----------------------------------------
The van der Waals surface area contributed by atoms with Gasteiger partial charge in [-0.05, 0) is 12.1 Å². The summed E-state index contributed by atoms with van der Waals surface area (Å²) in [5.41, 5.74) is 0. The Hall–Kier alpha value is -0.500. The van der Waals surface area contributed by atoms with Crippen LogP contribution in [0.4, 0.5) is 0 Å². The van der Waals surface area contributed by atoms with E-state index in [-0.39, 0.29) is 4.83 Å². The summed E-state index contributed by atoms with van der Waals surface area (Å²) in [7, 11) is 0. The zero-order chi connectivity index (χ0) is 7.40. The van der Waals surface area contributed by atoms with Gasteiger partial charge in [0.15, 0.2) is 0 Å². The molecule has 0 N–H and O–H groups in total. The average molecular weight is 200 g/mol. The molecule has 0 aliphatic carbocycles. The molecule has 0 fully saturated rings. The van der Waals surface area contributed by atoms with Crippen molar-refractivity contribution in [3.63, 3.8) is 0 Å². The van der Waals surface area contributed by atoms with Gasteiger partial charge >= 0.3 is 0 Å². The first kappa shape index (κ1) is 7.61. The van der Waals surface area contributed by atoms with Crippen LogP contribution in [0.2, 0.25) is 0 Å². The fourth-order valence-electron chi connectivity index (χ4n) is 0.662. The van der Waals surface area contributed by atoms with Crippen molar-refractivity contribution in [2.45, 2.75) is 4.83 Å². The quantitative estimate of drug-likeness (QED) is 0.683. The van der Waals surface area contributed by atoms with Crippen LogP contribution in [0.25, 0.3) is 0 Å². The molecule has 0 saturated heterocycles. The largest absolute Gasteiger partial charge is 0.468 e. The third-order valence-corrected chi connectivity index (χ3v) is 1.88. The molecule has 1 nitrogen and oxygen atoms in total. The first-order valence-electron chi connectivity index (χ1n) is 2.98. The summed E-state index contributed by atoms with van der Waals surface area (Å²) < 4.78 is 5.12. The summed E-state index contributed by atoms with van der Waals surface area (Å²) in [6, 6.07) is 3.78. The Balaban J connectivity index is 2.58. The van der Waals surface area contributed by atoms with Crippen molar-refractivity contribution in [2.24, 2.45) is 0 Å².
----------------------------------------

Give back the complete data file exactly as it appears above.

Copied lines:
The van der Waals surface area contributed by atoms with Gasteiger partial charge in [-0.05, 0) is 12.1 Å². The summed E-state index contributed by atoms with van der Waals surface area (Å²) in [5.41, 5.74) is 0. The Hall–Kier alpha value is -0.500. The van der Waals surface area contributed by atoms with Crippen LogP contribution in [0.4, 0.5) is 0 Å². The van der Waals surface area contributed by atoms with E-state index in [-0.39, 0.29) is 4.83 Å². The summed E-state index contributed by atoms with van der Waals surface area (Å²) in [7, 11) is 0. The zero-order chi connectivity index (χ0) is 7.40. The van der Waals surface area contributed by atoms with Gasteiger partial charge in [0.15, 0.2) is 0 Å². The molecule has 0 N–H and O–H groups in total. The average molecular weight is 200 g/mol. The molecule has 0 aliphatic carbocycles. The molecule has 0 fully saturated rings. The van der Waals surface area contributed by atoms with Crippen molar-refractivity contribution in [3.63, 3.8) is 0 Å². The van der Waals surface area contributed by atoms with Gasteiger partial charge >= 0.3 is 0 Å². The first kappa shape index (κ1) is 7.61. The van der Waals surface area contributed by atoms with Crippen LogP contribution in [0.2, 0.25) is 0 Å². The fourth-order valence-electron chi connectivity index (χ4n) is 0.662. The van der Waals surface area contributed by atoms with Crippen molar-refractivity contribution in [2.45, 2.75) is 4.83 Å². The quantitative estimate of drug-likeness (QED) is 0.683. The van der Waals surface area contributed by atoms with Crippen LogP contribution in [0.25, 0.3) is 0 Å². The molecule has 0 saturated heterocycles. The largest absolute Gasteiger partial charge is 0.468 e. The third-order valence-corrected chi connectivity index (χ3v) is 1.88. The molecule has 1 nitrogen and oxygen atoms in total. The first-order valence-electron chi connectivity index (χ1n) is 2.98. The summed E-state index contributed by atoms with van der Waals surface area (Å²) < 4.78 is 5.12. The summed E-state index contributed by atoms with van der Waals surface area (Å²) in [6, 6.07) is 3.78. The Balaban J connectivity index is 2.58. The van der Waals surface area contributed by atoms with Crippen molar-refractivity contribution in [2.24, 2.45) is 0 Å².